posted on Mar, 4 2004 @ 09:10 AM
Actually, what’s you’re asking for from the USGS is not going to answer the question.
Say the USGS has had a station in Davis, CA since 1973. This station is found to have picked up every 6.0 quake in the world from 1973 to date.
Now, in, say, 1993 we add a station in Nepal. And this station picks up every 6.0 quake from 1993 to date.
Now, for this thought experiment we say that the number of 6.0’s picked up by the Davis station from 1993 to date exactly equals the number of 6.0’s
picked up by the Nepal station. In fact, they are the identical quakes for each station.
If you now normalize the number of 6.0 quakes based on the number of stations, you have produced an erroneous picture…basically you would be halving
the number of 6.0 events from 1993 to date, when, in fact, they are just as if the Nepal station had never been brought online.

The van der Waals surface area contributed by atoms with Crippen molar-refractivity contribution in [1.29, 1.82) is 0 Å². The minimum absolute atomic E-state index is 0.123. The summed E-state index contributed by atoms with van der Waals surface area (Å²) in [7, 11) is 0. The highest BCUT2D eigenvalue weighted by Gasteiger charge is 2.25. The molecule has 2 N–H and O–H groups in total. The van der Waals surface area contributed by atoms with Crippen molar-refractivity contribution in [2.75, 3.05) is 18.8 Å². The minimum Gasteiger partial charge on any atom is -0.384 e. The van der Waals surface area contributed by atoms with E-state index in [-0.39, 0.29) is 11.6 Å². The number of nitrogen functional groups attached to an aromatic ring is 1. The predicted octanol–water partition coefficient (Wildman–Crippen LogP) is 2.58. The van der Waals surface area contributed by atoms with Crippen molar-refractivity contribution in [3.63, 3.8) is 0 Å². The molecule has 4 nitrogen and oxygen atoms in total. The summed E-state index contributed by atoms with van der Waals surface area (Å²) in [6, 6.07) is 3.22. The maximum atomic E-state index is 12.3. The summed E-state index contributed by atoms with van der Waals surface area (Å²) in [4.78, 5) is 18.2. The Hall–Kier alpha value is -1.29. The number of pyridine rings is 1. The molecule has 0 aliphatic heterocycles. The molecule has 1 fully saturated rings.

In order to account for the addition of measurements, the data must be analyzed against a snapshot of stations recording events in 1973 (the beginning
of NEIC data for my charts). Then, on a quake-by-quake basis, you have to look at whether that event was recorded by any of the stations present in
1973. If it was, you don’t add any other reporting stations. It is only when you find a quake that has a recording by ONLY a new station brought
This is a major analysis job. I am more than willing to assist in this, because 1. I’m a seismic junkie. 2. I’m an analytical freak, and 3. I
want to know the TRUTH.
Here is my suggestion to you:
u2u Advisor and submit a request for a Research Project to determine whether seismic activity is, in fact, increasing, or whether it is a matter of
improved/increased measurements. Name yourself as team lead. Before, submitting this request select four members you believe would be beneficial to
your team and u2u them asking them if they would participate in your project. Once you have a team of 4 or 5 people (including yourself), then u2u
I’ll tell you now, that I will participate if you choose to have me as a member.